On March 24, a battalion’s worth of veterans came to the Recruit Military Veterans Job Fair at Heinz Field. The veterans who came to the event were looking to overcome the unique challenges faced by those returning from active duty, or those trying to balance their current military obligations with returning to the civilian workplace.
James David Cummings Jr., USMC, 1996-2000, Bosnia
You experience a different type of normalcy when you’re living overseas. When you come back home, things are just not the same. I’ve found that communities have come to accept veterans a lot better than in the past. [The job fair] is great. We need to do more for our veterans. [Veterans give] everything to our country, and I think we should be given something back.
Staff Sgt. Gregory Ford, 12-year U.S. Army reservist, engineer, staff sergeant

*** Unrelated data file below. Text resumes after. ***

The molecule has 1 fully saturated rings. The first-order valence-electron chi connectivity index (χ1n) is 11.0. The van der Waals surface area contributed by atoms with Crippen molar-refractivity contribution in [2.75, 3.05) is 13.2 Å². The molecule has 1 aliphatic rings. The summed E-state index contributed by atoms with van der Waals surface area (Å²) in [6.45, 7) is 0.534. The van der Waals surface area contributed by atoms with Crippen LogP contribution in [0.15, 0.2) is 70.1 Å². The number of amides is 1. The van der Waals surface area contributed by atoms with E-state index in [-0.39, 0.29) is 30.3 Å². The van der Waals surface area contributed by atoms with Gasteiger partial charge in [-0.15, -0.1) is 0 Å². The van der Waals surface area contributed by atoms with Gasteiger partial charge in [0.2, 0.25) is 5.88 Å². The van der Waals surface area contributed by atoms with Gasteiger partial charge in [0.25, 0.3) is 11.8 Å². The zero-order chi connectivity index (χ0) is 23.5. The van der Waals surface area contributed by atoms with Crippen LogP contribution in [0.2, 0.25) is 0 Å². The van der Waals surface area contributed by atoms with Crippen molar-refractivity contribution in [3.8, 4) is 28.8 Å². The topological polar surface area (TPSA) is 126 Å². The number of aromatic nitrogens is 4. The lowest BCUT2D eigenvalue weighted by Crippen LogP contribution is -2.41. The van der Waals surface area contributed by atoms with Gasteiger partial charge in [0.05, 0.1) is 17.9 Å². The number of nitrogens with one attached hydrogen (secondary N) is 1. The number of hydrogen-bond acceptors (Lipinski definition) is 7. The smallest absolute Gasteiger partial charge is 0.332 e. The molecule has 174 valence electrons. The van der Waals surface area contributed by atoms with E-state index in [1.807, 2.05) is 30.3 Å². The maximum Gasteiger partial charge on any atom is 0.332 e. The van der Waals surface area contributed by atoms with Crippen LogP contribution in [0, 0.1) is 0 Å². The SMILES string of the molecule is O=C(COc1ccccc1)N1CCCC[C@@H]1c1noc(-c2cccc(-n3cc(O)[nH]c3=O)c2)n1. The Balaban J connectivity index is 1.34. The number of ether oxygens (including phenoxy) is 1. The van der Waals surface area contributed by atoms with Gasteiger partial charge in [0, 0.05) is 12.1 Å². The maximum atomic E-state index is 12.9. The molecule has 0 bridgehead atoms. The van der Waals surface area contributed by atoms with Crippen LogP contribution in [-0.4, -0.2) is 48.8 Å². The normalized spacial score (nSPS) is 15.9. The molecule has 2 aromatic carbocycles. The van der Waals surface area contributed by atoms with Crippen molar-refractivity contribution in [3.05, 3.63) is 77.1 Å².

Looking for work has meant a lot of applications and very little return on those applications. I’ve never had any success applying for a job online. Any job I have gotten, I’ve gotten through personal referrals. It’s good to speak to someone face to face. These people want to help veterans achieve their goals. I’ve gotten some good information here at the job fair.
Cecilia Evans, USMC 2004-2011, one deployment to Iraq
The last job I had, I actually got from coming to one of these veteran job fairs … and then I had a baby last summer, so I took some time off. I found work after my deployment, and now I’m coming back to the workforce. It can be challenging. You have to sell how your military-related skills and experiences are an asset.
Sgt. Patrick William Rigney, PA Army National Guard, radar repair
I go away one weekend a month and two weeks out of the year. That is changing because the National Guard has to play a larger role in worldwide issues. … Instead of doing two weeks out of the year, now I have to do five. That’s five weeks that I can’t be at work. I don’t think someone wants to pay you if you’re not going to be guaranteed to be there. It kinda sucks.